Financing of CAD poses challenge, says RBI report

The Reserve Bank of India (RBI) in its Financial Stability Report (FSR) issued on Thursday voiced concern over India’s current account deficit (CAD) — though it registered a sharp fall in the fourth quarter — saying that financing the same through stable flows will remain a key challenge.

High dependence on portfolio and short-term flows is an added concern, said RBI in its Financial Stability Report (FSR) adding:

“Non-disruptive financing of the high CAD and containing its size within sustainable levels has become the key challenge ion managing the external sector and especially mitigating its vulnerability to global shocks.”

CAD for the January-March period was $18.1 billion, or 3.6 per cent of GDP – which is lower than the market estimate, but it fell below the $21.7 billion deficit a year earlier. The high CAD is also exerting pressure on the rupee which has weakened over 12 per cent against the dollar since the beginning of May.

The latest issue of FSR — seventh in the series — is being released at a time when debate about the appropriateness, timing and pace of imminent exit from unconventional monetary policies by the US is intensifying and the consequent tremors are being felt in financial markets across the globe.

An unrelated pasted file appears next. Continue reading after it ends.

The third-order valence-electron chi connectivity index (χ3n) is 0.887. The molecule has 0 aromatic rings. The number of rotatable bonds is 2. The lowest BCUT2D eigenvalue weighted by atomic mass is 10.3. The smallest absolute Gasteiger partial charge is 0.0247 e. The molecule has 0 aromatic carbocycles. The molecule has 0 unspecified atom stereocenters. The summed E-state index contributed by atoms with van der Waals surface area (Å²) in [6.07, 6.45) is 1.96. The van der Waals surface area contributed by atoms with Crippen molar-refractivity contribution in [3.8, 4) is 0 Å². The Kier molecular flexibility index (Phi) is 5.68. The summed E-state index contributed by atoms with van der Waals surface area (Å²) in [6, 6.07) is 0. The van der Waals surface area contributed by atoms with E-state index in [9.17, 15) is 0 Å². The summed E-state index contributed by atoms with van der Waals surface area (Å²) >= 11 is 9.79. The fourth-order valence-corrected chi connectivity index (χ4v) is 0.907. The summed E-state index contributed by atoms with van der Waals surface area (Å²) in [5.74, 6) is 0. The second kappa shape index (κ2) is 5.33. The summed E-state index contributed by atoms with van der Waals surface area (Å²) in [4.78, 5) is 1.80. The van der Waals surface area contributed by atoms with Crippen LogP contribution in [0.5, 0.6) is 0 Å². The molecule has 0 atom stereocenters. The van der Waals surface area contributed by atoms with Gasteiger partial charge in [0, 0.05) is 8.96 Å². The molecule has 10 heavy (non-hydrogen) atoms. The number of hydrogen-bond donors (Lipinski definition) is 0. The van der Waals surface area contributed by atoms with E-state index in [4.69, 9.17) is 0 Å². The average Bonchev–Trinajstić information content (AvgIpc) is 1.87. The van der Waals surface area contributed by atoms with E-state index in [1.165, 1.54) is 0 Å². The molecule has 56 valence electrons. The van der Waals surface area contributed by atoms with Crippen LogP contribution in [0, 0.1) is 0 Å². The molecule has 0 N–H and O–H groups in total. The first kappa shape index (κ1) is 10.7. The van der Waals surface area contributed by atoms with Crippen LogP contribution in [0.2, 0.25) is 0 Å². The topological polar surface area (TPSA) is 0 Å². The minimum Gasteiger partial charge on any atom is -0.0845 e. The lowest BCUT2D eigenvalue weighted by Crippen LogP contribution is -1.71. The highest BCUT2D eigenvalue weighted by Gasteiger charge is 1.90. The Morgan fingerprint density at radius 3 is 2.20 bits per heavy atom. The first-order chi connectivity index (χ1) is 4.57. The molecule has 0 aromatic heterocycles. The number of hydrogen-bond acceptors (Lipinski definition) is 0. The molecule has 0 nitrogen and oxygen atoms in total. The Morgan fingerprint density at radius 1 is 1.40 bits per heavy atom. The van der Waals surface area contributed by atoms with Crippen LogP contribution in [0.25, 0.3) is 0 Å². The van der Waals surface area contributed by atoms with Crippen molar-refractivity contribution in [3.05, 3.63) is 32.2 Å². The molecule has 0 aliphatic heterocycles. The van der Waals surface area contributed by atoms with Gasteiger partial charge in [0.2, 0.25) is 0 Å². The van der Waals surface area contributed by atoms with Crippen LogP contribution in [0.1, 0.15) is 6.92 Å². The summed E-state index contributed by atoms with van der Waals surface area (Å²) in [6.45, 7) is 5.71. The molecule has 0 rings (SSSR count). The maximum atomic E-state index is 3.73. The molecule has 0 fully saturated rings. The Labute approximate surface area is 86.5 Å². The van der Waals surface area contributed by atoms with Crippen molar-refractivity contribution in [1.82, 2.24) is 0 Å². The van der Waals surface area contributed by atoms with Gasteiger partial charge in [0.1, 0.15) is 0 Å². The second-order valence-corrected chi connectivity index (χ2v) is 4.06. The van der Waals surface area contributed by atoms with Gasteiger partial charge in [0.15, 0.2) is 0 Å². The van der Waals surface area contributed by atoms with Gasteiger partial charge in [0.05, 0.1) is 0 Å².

Further, the apex bank voiced concern on the rise in the country’s external debt which stands at $390 billion as of end-March 2013, an increase of $44.6 billion or 12.9 per cent over the level at end-March 2012.

According to the report, the increase in total external debt during financial year 2012-13 was primarily on account of rise in short-term trade credit. RBI has observed that there has been sizeable rise in external commercial borrowings (ECBs) and rupee denominated non-resident Indian deposits as well. The other factor which is contributing to the widening of CAD was rising share of gold imports. As per RBI data, the share of gold import to total import has been rising steadily since 2007-08 and was close to 3 per cent of GDP in 2012-13.

The government and the central bank have been taking several steps to curb gold imports like hiking import duty, advising lenders not to lend for the purchase of gold, among others. These steps are expected to reduce gold import in the country. Though lower commodity prices and moderation in gold imports could help narrowing the deficit but high CAD in a sluggish economy poses difficult macroeconomic policy challenges, the central bank observed.

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